The Commanding Officer had a promotion conference. He turned to me and said, “Sam, we have to make lots of promotions. In your Sikh company, you have had a lot of casualties. Surat Singh is a senior man. Should we promote him to the rank of Naik?” Now, Surat Singh was the biggest Badmaash in my company. He had been promoted twice or three times and each time he had to be marched up in front of the Colonel for his stripes to be taken off. So I said, “No use, Sir, promoting Surat Singh. You promote him today and the day after tomorrow, I will have to march him in front of you to take his stripes off”. So, Surat Singh was passed over. The promotion conference was over, I had lunch in the Mess and I came back to my company lines. Now, those of you who have served with Sikhs will know that they are very cheerful lot- always laughing, joking and doing something. When I arrived at my company lines that day, it was quite different, everybody was quiet. When my second-in-command, Subedar Balwant Singh, met me I asked him, “What has happened, Subedar Sahib?” He said, “Sahib, something terrible has happened. Surat Singh felt slighted and has told everybody that he is going to shoot you today”.

Surat Singh was a light machine gunner, and was armed with a pistol. His pistol had been taken away, and Surat Singh has been put under close arrest. I said, “All right, Sahib. Put up a table, a soap box, march Surat Singh in front of me”. So he was marched up. The charge was read out- ‘threatening to shoot his Commanding officer whilst on active service in the theatre of war’. That carries the death penalty. The witnesses gave their evidence. I asked for Surat Singh’s pistol which was handed to me. I loaded it, rose from my soap box, walked up to Surat Singh, handed the pistol to him then turned round and told him, “You said you will shoot me”. I spoke to him in Punjabi naturally. I told him, “Have you got the guts to shoot me? Here, shoot me”. He looked at me stupidly and said, “Nahin, Sahib, galtee ho gayaa”. I gave him a tight slap and said, “Go out, case dismissed”.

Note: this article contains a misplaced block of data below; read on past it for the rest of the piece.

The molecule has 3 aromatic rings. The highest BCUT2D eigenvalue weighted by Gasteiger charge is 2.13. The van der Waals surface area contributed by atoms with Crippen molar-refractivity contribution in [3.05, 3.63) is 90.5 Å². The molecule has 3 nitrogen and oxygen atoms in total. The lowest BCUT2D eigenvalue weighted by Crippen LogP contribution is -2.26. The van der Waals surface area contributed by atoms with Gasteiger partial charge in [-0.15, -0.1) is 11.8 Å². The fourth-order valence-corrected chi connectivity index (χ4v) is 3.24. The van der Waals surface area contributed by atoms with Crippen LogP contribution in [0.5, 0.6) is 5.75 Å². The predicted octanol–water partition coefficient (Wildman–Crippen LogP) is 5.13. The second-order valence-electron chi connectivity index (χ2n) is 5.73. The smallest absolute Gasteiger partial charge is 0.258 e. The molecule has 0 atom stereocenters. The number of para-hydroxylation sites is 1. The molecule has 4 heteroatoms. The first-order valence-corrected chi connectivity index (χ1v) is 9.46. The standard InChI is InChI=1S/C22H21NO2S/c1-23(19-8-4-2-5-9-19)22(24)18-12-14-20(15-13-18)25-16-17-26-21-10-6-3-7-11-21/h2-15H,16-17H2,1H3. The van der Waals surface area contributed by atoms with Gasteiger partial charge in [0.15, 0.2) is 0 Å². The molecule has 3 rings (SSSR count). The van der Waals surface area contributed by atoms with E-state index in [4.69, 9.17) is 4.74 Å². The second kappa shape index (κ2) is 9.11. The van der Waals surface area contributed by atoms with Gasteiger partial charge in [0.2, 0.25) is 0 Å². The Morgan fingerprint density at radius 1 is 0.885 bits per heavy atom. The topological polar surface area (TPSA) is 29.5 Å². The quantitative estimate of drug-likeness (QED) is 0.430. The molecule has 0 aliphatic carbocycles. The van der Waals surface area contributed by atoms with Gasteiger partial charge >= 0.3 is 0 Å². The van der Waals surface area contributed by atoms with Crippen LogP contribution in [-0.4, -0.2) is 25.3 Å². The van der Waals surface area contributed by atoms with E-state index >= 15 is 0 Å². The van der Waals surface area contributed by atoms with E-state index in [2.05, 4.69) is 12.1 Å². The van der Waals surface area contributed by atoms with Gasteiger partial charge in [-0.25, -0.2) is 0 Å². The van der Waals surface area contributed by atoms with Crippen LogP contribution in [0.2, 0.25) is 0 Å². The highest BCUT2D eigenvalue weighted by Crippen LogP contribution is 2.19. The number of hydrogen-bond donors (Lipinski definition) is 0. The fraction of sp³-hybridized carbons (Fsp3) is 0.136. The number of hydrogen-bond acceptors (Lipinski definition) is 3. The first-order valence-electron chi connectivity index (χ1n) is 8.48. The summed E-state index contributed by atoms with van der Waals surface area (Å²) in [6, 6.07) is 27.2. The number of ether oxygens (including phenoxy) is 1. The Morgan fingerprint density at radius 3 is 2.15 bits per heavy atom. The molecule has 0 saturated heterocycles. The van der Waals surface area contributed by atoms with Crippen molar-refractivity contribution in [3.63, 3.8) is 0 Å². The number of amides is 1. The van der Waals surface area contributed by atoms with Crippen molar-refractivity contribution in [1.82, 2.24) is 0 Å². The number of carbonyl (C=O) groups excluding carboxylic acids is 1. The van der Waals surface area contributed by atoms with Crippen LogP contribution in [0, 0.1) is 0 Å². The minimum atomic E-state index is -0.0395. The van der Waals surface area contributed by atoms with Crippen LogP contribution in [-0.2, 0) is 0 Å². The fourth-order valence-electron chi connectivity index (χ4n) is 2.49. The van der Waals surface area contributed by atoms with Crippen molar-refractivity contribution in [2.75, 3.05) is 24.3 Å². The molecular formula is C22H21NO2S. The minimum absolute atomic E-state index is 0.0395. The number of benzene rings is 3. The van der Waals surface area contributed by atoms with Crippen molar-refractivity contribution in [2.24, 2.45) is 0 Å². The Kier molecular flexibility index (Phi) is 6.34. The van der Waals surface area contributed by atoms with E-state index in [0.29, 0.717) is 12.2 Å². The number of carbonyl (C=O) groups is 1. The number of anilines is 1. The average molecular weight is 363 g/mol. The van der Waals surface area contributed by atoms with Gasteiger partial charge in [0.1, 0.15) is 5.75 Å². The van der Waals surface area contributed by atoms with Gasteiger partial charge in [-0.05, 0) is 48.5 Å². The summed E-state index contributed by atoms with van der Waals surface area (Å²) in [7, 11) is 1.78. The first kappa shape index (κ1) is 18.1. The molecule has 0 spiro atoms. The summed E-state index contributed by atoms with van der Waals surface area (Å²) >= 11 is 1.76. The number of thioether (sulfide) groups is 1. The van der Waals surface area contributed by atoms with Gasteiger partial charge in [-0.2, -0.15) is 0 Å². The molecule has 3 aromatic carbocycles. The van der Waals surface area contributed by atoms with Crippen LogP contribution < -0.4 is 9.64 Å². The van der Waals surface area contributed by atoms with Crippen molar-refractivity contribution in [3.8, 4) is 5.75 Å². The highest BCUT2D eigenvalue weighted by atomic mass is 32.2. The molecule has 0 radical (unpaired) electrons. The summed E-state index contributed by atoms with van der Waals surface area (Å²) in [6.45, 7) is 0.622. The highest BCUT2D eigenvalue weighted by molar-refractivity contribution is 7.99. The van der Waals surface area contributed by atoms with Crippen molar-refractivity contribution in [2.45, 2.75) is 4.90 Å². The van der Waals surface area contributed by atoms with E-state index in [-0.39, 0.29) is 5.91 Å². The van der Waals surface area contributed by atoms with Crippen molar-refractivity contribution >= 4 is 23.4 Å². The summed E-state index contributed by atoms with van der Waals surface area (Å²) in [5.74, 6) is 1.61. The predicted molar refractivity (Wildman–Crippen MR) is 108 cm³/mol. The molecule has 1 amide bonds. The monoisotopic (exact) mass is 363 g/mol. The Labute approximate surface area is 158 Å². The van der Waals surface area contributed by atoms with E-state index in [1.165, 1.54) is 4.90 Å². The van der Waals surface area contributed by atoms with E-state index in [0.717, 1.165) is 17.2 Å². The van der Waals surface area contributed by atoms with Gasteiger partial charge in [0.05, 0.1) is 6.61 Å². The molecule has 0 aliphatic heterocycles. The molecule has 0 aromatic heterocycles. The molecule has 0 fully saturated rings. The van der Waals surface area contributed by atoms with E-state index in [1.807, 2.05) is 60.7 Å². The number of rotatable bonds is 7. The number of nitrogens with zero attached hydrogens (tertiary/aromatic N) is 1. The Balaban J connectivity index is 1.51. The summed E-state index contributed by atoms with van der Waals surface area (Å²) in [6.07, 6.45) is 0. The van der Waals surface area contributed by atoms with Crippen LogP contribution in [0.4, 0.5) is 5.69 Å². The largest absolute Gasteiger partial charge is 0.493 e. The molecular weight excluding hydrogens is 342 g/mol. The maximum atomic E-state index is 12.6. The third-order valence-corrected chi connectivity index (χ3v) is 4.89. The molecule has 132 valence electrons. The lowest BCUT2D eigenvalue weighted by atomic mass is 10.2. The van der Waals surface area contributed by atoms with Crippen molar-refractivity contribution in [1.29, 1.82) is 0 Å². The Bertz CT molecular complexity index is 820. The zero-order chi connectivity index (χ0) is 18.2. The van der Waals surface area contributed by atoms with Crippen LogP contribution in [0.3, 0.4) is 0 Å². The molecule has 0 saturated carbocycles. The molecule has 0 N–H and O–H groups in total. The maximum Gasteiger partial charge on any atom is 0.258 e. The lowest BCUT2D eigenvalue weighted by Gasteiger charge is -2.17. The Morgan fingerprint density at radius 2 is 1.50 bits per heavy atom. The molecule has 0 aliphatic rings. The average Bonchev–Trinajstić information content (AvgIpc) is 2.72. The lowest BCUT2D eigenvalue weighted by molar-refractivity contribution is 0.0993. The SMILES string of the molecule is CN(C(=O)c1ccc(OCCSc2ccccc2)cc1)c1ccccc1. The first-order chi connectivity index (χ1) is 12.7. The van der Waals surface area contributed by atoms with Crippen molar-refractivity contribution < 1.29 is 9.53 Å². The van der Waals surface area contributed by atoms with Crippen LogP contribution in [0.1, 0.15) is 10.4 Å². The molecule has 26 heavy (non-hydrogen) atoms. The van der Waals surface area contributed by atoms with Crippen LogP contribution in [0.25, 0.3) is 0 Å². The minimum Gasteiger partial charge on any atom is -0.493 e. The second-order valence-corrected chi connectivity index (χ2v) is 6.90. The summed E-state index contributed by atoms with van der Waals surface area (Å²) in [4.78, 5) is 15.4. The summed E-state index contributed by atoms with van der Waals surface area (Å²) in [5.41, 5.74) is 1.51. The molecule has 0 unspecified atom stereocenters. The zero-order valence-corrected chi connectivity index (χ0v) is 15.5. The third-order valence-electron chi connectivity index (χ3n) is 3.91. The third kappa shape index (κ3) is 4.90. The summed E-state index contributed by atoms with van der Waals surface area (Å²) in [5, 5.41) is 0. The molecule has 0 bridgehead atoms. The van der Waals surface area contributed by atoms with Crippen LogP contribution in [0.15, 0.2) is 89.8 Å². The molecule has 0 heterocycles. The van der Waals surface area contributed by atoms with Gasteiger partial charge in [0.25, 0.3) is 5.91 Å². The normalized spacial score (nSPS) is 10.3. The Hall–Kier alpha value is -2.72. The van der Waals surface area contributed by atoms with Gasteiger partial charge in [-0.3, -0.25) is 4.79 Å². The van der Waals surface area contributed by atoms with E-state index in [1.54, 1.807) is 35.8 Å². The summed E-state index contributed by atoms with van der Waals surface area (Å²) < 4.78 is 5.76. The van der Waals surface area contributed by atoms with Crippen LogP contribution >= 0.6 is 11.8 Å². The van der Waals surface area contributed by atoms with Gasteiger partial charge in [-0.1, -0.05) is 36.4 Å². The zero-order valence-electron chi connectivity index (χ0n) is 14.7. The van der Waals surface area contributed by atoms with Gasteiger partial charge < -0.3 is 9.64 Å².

…there is a very thin line between becoming a Field Marshal and being dismissed.

I went around the company lines, the whole company watching what was happening. I walked around, chatted to the people, went to the Mess in the evening to have a drink, and have my dinner, but when I came back again Sardar Balwant Singh said, “Nahin Sahib, you have made a great mistake. Surat Singh will shoot you tonight”.
I said, “Bulao Surat Singh ko”.
He came along. I said, “Surat Singh, aj rat ko mere tambu par tu pehra dega, or kal subah 6 bjay, mere liye aik mug chai aur aik mug shaving water lana”. Then I walked into my little tent.
Ladies and Gentlemen, I did not sleep the whole night. Next morning, at six o’clock, Surat Singh brought me a mug of tea and a mug of shaving water, thereafter, throughout the war, Surat Singh followed me like a puppy. If I had shown fear in front of my men, I should never have been able to command. I was frightened, terribly frightened, but I dared not show fear in front of them. Those of you, who are going to command soldiers, remember that. You must never show fear. So much for physical courage, but, please believe me, I am still a very frightened man. I am not a brave man…”

Field Marshal Manekshaw died on 27 June 2008 at the age of 94 due to health complications. But, he still remains to be an inspiration for the generations of new officers to come.